R/V Polarstern – a floating large scale laboratory
The most important tool in Germany's polar research program is Polarstern, a research and supply vessel.
Application for projects
The present schedule for Polarstern cruises lasts until summer 2014. A new call for proposals occured on 9 March 2012. The proposals have to be submitted according to the guidelines presented on the Website under submission of proposals until 1 August 2012. The new plan will cover the period from October 2014 to October 2016.
Change of personnel in the scientific coordination of RV Polarstern
At 1 May 2012 the scientific coordination of Polarstern was handed over from Dr. Eberhard Fahrbach to Dr. Rainer Knust since Dr. Fahrbach will retire in June 2012. To contact the coordinator, please use email adress polcoord <Polarstern-Coordination(at)awi.de>.
Where is Polarstern?
Arctic or Antarctic? Tromsø or Cape Town? The cruise track of Polarstern can be followed in almost real time.
Chief scientists report frequently about their expedition and latest discoveries.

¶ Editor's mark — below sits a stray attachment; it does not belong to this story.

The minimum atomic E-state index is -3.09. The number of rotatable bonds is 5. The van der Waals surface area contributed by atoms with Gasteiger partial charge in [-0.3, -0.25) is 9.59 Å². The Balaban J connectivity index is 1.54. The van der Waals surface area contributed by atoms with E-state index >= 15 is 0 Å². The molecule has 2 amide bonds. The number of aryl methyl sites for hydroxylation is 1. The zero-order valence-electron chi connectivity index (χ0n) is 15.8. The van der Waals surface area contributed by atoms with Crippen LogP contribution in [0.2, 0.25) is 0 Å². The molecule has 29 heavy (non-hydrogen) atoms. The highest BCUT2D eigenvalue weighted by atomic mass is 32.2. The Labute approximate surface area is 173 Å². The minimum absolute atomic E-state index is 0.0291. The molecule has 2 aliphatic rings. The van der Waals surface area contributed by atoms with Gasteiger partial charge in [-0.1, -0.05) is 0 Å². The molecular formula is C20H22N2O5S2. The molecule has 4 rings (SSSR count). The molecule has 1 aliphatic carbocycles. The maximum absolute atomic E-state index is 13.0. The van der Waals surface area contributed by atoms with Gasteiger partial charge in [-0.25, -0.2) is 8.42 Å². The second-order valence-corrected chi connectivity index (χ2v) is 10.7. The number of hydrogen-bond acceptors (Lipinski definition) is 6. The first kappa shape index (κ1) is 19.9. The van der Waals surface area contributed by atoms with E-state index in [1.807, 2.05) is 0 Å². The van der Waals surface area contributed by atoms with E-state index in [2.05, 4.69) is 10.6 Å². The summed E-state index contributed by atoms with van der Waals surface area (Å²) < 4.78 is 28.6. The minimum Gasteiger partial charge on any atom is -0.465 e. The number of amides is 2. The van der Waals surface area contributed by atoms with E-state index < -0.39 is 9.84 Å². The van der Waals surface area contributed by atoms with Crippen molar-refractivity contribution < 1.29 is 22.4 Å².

Sound of Polarstern
A piece of polar science at home: the horn
310 days per year on duty of science
Since the ship was first commissioned on December 9th 1982 Polarstern has completed a total of more than fifty expeditions to the Arctic and Antarctic. It was specially designed for working in the polar seas and is currently one of the most sophisticated polar research vessels in the world. Polarstern is in the posession of the Federal Republic of Germany, represented by the Ministry of Education and Research, operated by the Alfred Wegener Institute for Polar and Marine Research in the Helmholtz Association, and managed by the shipping company Laeisz.
The Polarstern spends almost 310 days a year at sea. Between November and March it usually sails to and around the waters of the Antarctic, while the northern summer months are spent in Arctic waters.
The ship is equipped for biological, geological, geophysical, glaciological, chemical, oceanographic and meteorological research, and contains nine research laboratories. Additional laboratory containers may be stowed on and below deck. Refrigerated rooms and aquaria permit the transport of samples and living marine fauna.
Research equipment and measuring instruments are positioned with the help of cranes and winches, sometimes at extreme depths. Special sounding devices with depth ranges up to 10,000 metres and which can penetrate up to 150 metres into the sea floor are available for scientific investigations. The computer system on board continuously captures and stores meteorological, oceanographic and other data as required.
The ship has a crew of at most 44, and offers work facilities for a further 50 scientists and technicians.